The 125th Psalm is of the returning exiles. They are only about fifty thousand. They have made the difficult journey across the desert sands. They have reached Jerusalem. It is an utter ruin--walls levelled, Temple destroyed, everything in confusion. There are Samaritan enemies, too, and all sorts of obstacles, as they set about the enormous task of rebuilding, reorganizing. How unable, defence-less, they seem to themselves! But if, to-day, one stands in what was the Temple area at Jerusalem and looks about him, he will see, rising above him and around him, on the east the Mount of Olives; on the south, the Hill of Evil Counsel; on the west, the ridge beyond the valley of Jehoshaphat; on the north, the high ground about Scopas--all these loftier than Jerusalem. Well, one day the singer of this psalm did stand there amid the ruined Jerusalem, did feel his own helplessness and shetterlessness; but, seeing how Jerusalem was girded by the higher hills, he saw the only real refuge for helpless and shelterless man anywhere, viz. in God; and, getting figure for his trust in what he saw, he bravely sang: “As the mountains are round about Jerusalem, so the Lord is round about His people from henceforth even for ever.” Think, then, of the Divine protection of man, helpless and shelterless in himself.

I. God stands about His people, as the mountains do about Jerusalem, with protecting atonement of sin.

II. God stands about His people, as the mountains do about Jerusalem, with the protection of discipline administered with infinite and loving wisdom. For a forgiven man is by no means a perfect man.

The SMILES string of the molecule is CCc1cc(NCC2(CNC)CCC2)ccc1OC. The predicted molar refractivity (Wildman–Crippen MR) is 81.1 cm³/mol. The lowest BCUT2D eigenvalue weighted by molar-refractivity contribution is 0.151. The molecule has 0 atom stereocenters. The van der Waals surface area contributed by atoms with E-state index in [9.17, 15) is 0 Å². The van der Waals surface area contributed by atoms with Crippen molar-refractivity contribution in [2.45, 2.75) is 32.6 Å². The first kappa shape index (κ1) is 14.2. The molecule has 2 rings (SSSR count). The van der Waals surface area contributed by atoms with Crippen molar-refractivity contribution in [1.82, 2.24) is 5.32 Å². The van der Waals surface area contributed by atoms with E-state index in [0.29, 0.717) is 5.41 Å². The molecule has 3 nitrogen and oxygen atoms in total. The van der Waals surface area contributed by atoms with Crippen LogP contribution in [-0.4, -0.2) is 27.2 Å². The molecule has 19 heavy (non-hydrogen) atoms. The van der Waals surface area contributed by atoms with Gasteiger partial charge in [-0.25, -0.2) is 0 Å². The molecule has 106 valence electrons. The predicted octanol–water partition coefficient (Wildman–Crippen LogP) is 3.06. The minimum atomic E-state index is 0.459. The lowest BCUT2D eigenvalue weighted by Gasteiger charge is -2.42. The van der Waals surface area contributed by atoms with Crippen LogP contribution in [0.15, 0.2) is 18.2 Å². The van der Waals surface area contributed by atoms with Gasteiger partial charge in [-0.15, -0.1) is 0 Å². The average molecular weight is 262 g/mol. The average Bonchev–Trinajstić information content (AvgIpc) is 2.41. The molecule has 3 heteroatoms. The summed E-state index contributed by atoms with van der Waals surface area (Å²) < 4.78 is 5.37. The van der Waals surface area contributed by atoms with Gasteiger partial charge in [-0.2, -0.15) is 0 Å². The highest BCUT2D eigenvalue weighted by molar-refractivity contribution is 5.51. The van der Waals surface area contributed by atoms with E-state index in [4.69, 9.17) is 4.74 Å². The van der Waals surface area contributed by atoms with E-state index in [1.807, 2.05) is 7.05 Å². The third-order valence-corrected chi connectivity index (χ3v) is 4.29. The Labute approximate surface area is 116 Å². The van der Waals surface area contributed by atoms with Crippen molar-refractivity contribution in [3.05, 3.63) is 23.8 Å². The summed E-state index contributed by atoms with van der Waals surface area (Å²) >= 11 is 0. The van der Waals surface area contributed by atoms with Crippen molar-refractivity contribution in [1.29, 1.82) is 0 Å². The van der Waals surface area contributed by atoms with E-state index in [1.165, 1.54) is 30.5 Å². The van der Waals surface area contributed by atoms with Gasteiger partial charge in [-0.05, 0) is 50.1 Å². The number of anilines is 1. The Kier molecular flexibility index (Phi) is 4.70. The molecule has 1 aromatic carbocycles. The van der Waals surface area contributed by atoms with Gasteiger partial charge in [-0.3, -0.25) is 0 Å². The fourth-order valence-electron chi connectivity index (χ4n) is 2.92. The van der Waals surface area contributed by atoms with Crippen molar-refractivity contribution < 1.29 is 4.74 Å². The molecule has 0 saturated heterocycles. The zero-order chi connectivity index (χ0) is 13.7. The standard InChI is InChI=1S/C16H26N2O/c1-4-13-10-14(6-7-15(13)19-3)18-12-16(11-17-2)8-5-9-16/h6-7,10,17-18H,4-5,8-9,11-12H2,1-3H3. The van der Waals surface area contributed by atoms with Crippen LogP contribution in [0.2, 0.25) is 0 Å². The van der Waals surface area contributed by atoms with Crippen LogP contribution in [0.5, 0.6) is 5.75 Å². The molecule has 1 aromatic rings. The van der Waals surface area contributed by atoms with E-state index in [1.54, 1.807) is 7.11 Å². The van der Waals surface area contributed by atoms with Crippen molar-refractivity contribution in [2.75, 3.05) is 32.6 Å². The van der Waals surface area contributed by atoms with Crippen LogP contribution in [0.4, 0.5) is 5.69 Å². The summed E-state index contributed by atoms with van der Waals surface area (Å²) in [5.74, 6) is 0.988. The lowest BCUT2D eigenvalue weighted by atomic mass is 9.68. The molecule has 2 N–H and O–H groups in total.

III. God stands about His people, as the mountains do about Jerusalem, with the protection of proffered help for the daily duty.

IV. God stands about His people, as the mountains do about Jerusalem, with the protection of a final and triumphant deliverance. (W. Hoyt, D. D.)

The security of the Church

I. The Church as a whole is secured by God beyond the reach of harm. She is ably garrisoned by Omnipotence, and she is castled within the faithful engagements of the covenant. How often has the Church been attacked; but how often has she been victorious! The number of her battles is just the number of her victories. Foes have come against her; they have compassed her about, but in the name of God she has destroyed them.

1. Persecution has unsheathed its sword, and sought to rend up the Church by its roots, or fell it with its axe. Tyrants have heated their furnaces, have prepared their racks, have erected their stakes. But has the Church been subdued?

2. But by and by the devil grew wiser. He saw that overt persecution would not suffice for the putting down of God’s Church, and he therefore adopted another measure not less cruel but more crafty. “I will not only slay them,” said he, “I will malign them.” Did you ever read in history the horrible reports which were set afloat in the early ages of Christianity concerning the Christians? Never were men so fearfully belied. The very heathens, who revelled in vice, despised the followers of Jesus on account of crimes which the voice of the liar had laid to their charge. A few years elapsed and the mud which had been cast upon the snow-white garments of Christ’s Church fell off from them, leaving them whiter than before. But the devil has adopted the same plan in every period. But has the Church suffered through their slander, or hath ever a solitary Christian lost aught by it? No; the Lord God who set the mountains round about Jerusalem has so put Himself about His people, that no weapon that is formed against us shall prosper, and every tongue that riseth against us in judgment we shall condemn.